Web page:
Medicaid is a means tested program requiring that the applicant meet certain income and resource levels.  Medicaid will look at the applicant’s resources and income, as well as any legally responsible relative’s resources and income,  when considering Medicaid eligibility.  Legally responsible relatives include spouses and parents or step parents of children under 21 years of age.

For an individual to be eligible for Medicaid, he cannot have more than approximately $15,150 in non-exempt assets.  If he does, he will be denied Medicaid benefits.  If he meets the resource allowance, then his well spouse (a/k/a “community spouse”) is entitled to a resource allowance of between approximately $74,820 and $123,600 depending upon the couple’s non-exempt resources.  Any monies above the determined resource allowance will be used by Medicaid towards the Medicaid recipient’s care.

Fortunately, there are two steps that can be taken to help a Medicaid applicant whose resource levels exceed those mandated by Medicaid. First, the Medicaid applicant can legally transfer all his assets to his spouse.  This is because a transfer between spouses does not invoke a Medicaid penalty.  Second, the community spouse, who now holds all or the majority of the couple’s assets in her name, can evoke “spousal refusal” by signing a statement refusing to contribute her income or resources to the Medicaid applicant’s medical care.  This is because New York recognizes “spousal refusals”.  With a proper spousal refusal in place, the Medicaid agency is required to determine the eligibility of the Medicaid applicant based solely on his income and resources without considering the community spouse’s income or resources.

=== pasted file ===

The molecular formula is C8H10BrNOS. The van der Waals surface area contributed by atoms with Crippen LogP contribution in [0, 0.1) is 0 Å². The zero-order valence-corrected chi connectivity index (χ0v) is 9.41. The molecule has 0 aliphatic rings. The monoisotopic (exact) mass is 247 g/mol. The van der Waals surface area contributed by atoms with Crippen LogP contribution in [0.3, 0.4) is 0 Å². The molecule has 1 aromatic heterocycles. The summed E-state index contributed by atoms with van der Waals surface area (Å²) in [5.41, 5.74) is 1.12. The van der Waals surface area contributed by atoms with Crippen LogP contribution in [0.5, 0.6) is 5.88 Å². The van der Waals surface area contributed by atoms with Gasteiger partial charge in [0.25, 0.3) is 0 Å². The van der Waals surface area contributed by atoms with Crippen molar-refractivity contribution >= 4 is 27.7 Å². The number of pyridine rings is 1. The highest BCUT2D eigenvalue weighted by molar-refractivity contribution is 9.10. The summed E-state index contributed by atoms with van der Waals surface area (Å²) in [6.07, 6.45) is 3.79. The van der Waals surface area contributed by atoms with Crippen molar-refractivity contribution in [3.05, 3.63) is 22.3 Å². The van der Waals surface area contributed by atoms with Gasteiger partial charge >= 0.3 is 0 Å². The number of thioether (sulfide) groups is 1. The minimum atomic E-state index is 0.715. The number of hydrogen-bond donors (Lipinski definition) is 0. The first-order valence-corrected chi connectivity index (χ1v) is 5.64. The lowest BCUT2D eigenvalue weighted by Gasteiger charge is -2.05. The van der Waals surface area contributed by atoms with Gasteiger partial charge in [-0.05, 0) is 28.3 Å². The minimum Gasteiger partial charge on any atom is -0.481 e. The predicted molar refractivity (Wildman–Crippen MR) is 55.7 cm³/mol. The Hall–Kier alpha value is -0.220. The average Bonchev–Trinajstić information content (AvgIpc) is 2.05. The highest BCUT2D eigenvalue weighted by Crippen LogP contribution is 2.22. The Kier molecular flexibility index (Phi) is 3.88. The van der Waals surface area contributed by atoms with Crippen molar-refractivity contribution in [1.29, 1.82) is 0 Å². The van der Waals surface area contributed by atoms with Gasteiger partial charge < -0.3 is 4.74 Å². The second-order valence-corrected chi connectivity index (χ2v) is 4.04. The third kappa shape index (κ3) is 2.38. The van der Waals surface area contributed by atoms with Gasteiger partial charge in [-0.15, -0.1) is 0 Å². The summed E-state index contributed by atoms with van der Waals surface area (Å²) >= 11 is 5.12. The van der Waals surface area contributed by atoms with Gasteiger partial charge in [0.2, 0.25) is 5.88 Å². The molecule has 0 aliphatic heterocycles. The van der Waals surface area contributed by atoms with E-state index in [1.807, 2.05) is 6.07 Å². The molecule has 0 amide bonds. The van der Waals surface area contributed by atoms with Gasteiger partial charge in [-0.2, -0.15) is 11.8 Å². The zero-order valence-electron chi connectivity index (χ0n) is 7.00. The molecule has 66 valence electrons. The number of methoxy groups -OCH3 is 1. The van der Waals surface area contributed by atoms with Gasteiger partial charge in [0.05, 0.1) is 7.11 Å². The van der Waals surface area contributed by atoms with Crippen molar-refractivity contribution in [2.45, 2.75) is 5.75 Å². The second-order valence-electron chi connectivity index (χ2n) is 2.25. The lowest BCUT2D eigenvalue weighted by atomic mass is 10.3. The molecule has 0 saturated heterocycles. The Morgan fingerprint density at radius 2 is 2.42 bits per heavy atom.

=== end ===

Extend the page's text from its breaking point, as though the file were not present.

The Medicaid agency, however, is not without recourse.  It has the right to commence a legal proceeding to force the community spouse to support the Medicaid recipient.  It can also file a claim for reimbursement against the community spouse’s estate following her death